A key ingredient to successful AI: trust

Cisco Chief Legal Officer Dev Stahlkopf on how thoughtful governance can help unlock the full potential of AI.
A key ingredient to successful AI: trust

Artificial intelligence is on everyone’s minds — both for its vast potential and its inherent risks.

To lessen those risks, governance and regulation are critical.

With the EU AI Act entering into force in June, we spoke with Dev Stahlkopf, Cisco’s executive vice president and chief legal officer, for her thoughts on how regulation can contribute to safe, responsible, and trustworthy AI.

Thank you, Dev! There is so much talk about using AI responsibly. What is the role of regulation in making that happen?

Thanks, Kevin. At Cisco, we feel very strongly that AI must be used responsibly. Trust and safety are on the line. And regulation is a powerful tool in preserving both. Cisco supports the important work of governments around the world as they move with urgency to both create protections and foster innovation.

That’s a tall order. Can regulation actually do both?

That’s the intent. And it’s where public and private sector collaboration comes in. We believe the most effective way to ensure safe and trustworthy AI use is through globally compatible and interoperable regulations. That’s why Cisco is engaged in policy development and advocacy around the world, such as serving on the U.S. Department of Homeland Security’s AI Safety and Security Board to advise on the safe and secure development and deployment of AI in U.S. critical infrastructure, participating in the G7 Hiroshima Process to develop international guiding principles for AI and a code of conduct for advanced AI developers, and signing the Rome Call to push for the development of AI technologies that are transparent, accountable, and socially beneficial. We also participated in the development of the EU AI Act, the first set of rules around AI with global reach.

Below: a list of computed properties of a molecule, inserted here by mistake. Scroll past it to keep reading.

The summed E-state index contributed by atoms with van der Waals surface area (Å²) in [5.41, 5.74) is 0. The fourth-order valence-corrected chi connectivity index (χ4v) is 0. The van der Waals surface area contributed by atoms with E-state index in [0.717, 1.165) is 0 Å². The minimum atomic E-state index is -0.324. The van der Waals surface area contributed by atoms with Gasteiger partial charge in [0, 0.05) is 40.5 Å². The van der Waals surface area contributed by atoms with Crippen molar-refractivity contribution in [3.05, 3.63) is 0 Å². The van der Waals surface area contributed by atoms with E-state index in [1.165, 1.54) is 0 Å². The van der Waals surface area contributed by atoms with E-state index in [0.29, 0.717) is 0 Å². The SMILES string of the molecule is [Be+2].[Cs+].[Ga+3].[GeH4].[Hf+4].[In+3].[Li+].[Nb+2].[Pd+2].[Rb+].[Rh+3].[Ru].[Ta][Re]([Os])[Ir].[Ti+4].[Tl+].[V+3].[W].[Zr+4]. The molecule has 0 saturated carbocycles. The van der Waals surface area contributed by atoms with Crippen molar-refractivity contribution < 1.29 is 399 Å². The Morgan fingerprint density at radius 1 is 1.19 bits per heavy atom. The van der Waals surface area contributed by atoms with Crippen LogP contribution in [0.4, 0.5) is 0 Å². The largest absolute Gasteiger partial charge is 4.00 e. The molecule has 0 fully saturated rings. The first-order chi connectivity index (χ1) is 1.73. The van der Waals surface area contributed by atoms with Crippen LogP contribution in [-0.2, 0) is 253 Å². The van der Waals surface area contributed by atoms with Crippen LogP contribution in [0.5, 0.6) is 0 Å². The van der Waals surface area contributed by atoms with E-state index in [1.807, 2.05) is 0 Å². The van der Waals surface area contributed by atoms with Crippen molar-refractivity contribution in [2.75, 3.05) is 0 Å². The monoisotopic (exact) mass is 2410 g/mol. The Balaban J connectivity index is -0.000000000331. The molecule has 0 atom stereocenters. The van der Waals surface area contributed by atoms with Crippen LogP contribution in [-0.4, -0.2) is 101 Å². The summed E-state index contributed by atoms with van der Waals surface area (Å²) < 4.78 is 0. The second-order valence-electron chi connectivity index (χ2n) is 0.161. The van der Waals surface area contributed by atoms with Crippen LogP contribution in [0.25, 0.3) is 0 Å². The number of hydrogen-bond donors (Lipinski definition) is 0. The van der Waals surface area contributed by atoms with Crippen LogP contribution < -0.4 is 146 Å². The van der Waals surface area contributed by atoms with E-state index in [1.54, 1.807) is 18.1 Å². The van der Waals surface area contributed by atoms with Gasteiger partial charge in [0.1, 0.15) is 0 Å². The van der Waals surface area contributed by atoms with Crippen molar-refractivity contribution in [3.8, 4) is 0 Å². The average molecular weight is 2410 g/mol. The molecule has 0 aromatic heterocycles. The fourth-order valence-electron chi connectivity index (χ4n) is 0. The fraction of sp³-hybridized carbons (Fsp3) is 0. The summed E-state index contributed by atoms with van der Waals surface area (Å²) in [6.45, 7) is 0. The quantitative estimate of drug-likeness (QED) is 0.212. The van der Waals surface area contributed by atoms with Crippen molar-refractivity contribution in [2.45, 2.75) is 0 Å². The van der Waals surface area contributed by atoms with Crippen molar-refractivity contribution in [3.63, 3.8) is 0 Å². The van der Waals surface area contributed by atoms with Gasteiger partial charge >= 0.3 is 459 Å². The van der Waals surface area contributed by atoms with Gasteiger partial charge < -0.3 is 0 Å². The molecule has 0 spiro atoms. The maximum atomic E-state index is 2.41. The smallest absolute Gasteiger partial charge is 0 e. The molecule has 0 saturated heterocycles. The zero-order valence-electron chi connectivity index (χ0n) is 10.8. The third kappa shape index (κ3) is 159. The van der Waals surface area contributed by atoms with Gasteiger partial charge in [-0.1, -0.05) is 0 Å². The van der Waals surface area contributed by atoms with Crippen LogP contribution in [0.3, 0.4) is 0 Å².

The EU AI Act takes a risk-based approach to AI regulation. What does that mean?

It's an approach where the specific requirements vary based on the level of risk the technology or system poses. For example, AI applied to biometrics, especially in something like facial and voice recognition, would be considered high risk. As would using AI to filter resumes for employment decisions. In those cases, bias could creep in and impact outcomes. But something like a simple FAQ chatbot would be a lower-risk use case. This means companies will need to be keenly aware of how they integrate AI into their processes and systems, understand the related level of risk, and build in the appropriate risk mitigation and protections.

Does this align with Cisco’s approach to AI governance?

Yes, we support thoughtful, risk-based approaches to AI regulation. In fact, it mirrors our own internal approach to AI governance, which has been a journey over several years.